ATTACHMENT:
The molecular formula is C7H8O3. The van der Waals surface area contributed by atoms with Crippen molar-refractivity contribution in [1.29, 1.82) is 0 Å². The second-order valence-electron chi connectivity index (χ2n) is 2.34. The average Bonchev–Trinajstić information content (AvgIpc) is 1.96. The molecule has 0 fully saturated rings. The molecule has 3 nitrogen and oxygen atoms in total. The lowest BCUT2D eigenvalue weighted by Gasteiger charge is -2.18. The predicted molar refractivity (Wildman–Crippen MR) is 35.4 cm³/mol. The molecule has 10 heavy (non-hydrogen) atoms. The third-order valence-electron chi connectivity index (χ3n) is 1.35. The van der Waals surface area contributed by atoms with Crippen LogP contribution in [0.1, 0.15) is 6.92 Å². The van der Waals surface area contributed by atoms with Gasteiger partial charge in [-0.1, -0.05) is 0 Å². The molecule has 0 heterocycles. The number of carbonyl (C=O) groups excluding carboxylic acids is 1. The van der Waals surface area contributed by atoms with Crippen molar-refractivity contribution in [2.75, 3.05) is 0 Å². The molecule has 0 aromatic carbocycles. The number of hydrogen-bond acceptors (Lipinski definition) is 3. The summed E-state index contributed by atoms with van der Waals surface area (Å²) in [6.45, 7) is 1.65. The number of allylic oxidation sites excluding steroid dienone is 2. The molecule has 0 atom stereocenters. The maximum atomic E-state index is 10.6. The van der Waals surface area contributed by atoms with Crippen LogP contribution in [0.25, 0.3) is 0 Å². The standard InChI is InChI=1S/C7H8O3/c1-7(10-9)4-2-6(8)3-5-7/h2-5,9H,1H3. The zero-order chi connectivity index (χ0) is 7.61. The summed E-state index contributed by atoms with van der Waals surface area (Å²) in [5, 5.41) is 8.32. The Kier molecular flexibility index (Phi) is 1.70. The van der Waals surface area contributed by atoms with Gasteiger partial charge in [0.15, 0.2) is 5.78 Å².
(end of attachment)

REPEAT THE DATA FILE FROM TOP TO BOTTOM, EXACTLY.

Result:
The molecular formula is C7H8O3. The van der Waals surface area contributed by atoms with Crippen molar-refractivity contribution in [1.29, 1.82) is 0 Å². The second-order valence-electron chi connectivity index (χ2n) is 2.34. The average Bonchev–Trinajstić information content (AvgIpc) is 1.96. The molecule has 0 fully saturated rings. The molecule has 3 nitrogen and oxygen atoms in total. The lowest BCUT2D eigenvalue weighted by Gasteiger charge is -2.18. The predicted molar refractivity (Wildman–Crippen MR) is 35.4 cm³/mol. The molecule has 10 heavy (non-hydrogen) atoms. The third-order valence-electron chi connectivity index (χ3n) is 1.35. The van der Waals surface area contributed by atoms with Crippen LogP contribution in [0.1, 0.15) is 6.92 Å². The van der Waals surface area contributed by atoms with Gasteiger partial charge in [-0.1, -0.05) is 0 Å². The molecule has 0 heterocycles. The number of carbonyl (C=O) groups excluding carboxylic acids is 1. The van der Waals surface area contributed by atoms with Crippen molar-refractivity contribution in [2.75, 3.05) is 0 Å². The molecule has 0 aromatic carbocycles. The number of hydrogen-bond acceptors (Lipinski definition) is 3. The summed E-state index contributed by atoms with van der Waals surface area (Å²) in [6.45, 7) is 1.65. The number of allylic oxidation sites excluding steroid dienone is 2. The molecule has 0 atom stereocenters. The maximum atomic E-state index is 10.6. The van der Waals surface area contributed by atoms with Crippen LogP contribution in [0.25, 0.3) is 0 Å². The standard InChI is InChI=1S/C7H8O3/c1-7(10-9)4-2-6(8)3-5-7/h2-5,9H,1H3. The zero-order chi connectivity index (χ0) is 7.61. The summed E-state index contributed by atoms with van der Waals surface area (Å²) in [5, 5.41) is 8.32. The Kier molecular flexibility index (Phi) is 1.70. The van der Waals surface area contributed by atoms with Gasteiger partial charge in [0.15, 0.2) is 5.78 Å².